No, because as long as there is no CSS rule declaration (.my-element {my-rule: value;}), Sass doesn’t export anything. That’s why it’s important NEVER to declare a style rule in these folders (variables.scss and helpers.scss) because they will be reimported into the Angular components that need to access the application’s variables and mixins. So if you declare a style rule in this folder, it’ll be declared as many times as the files are imported, which risks making the final CSS bundle much heavier.

The second step, which will also make your life easier, is to create a _utils.scss file (at the same level as main.scss) containing just three imports :

@import '~bootstrap/scss/functions';
@import './common/variables';
@import './mixins/helpers';

This file then becomes the first element imported into main.scss.

Then, to avoid loading too many useless Bootstrap components in our application (as mentioned before, we only use Bootstrap for the layout and applying the client’s graphic design), we import the styles separately. So for now, our entry point (main.scss) looks like this :

// This file import Bootstrap's functions, mixins & variables
// + our custom mixins & variables.
// Import it in whatever angular component you need
// to access Bootstrap variables & mixins there (and ours !)
@import './utils';

// Bootstrap imports -------------------------------- //
@import '~bootstrap/scss/root',

Now let’s deal with Material. We create a file called material.scss in ./src/styles/material/ which will serve as a basis for the framework theme. To do this, Material provides mixins that are useful for customizing its components’ colors and typographies.

Let’s go through this stage quickly: just remember that we need to start by importing the mixins needed for the theming material via

@import '~@angular/material/theming';

Then, after we’ve created our custom color schemes and entered our loaded fonts, we just apply the theme as follows :

// Generating our custom theme (based on custom palettes)
$custom-theme: mat-light-theme($custom-theme-primary, $custom-theme-accent, $custom-theme-warn);
@include angular-material-theme($custom-theme);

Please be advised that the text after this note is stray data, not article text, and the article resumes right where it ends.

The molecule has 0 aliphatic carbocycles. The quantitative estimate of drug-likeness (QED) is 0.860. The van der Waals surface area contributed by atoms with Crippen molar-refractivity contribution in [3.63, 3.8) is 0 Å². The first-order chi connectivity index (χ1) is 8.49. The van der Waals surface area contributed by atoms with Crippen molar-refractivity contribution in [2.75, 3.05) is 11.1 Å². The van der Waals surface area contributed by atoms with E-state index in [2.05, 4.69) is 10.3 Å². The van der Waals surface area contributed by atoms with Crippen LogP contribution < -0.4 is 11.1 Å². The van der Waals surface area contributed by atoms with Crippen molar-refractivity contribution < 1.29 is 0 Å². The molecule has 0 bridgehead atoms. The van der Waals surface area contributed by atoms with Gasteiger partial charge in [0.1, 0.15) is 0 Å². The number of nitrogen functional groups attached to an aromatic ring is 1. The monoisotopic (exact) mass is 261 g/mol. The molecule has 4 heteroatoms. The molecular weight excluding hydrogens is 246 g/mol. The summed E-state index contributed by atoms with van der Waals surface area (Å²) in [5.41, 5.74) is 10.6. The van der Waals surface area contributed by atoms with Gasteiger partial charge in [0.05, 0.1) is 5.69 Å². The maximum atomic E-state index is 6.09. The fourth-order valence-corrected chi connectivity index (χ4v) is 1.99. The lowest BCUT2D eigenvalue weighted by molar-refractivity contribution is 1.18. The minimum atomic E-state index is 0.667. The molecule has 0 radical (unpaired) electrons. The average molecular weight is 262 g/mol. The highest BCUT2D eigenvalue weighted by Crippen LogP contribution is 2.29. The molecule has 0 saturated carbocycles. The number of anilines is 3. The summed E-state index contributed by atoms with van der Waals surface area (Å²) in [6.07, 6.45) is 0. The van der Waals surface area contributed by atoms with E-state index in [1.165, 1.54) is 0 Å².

As mentioned above, Material theming is quite limited for the moment. If we want to do anything more than modify the colors and typography, we need to be cunning and analyze the markup generated by the components, then by adding a modifier class (BEM convention) to the component, we can overwrite the Material styles with our own. So if we want to make one of the form elements uppercase, we can do it like this:

.mat-form-field--uppercase {
  &.mat-form-field {
    text-transform: uppercase;

That’s how our base style stack is organized with Bootstrap and Material. There remains a problem that we haven’t mentioned yet, but that’s already been solved: we can’t access the variables and helpers through our Angular components. The only solution is to reimport them in each component. That’s why we’ve created the utils.scss file, and it’s also why it’s very important not to declare style rules, just elements where the output would be empty when not applied. You can check with If we only declare a variable, the CSS output will be empty, which is not the case if we declare a style rule. The same applies to the Sass functions.

We can therefore import our utils.scss files as many times as we need; the CSS output won’t be affected.

Lazy loading

Modular lazy loading is an integral part of Angular. It works via the router, and is useful for large applications. This feature avoids loading all of the modules at startup, and the missing modules are loaded separately when we open up the corresponding routing. To apply this logic to the styles as well, it’s important to ensure that the Sass in ./src/styles/ is universal, because it will be loaded at the startup of the application, unlike the Angular components’ styles, which will be lazy loaded according to the user’s needs.

For example:

Let’s look at how Angular manages the lazy loading of its modules. Here’s the network tab which appears when we launch our application:

Here we find our classic Angular JS bundles, as well as two chunks (modules) corresponding to the route requested when starting up the application. And here’s the status of our <head> at the same time:

We can see that our javascript chunk has been correctly inserted into the application, as well as the style of those components.

The lazy loading is therefore correctly applied to the styles, as long as we respect the component by component breakdown pushed by Angular.


The time of cobbling together styles in assets folders and only managing rules at a global level is over. From now on, Angular (along with other javascript maxi-frameworks) deals with style like the rest of the stack, as REAL developing, with imports, components, lazy loading, variables etc.

Here’s a repository that offers a more detailed look at the subjects covered in this article: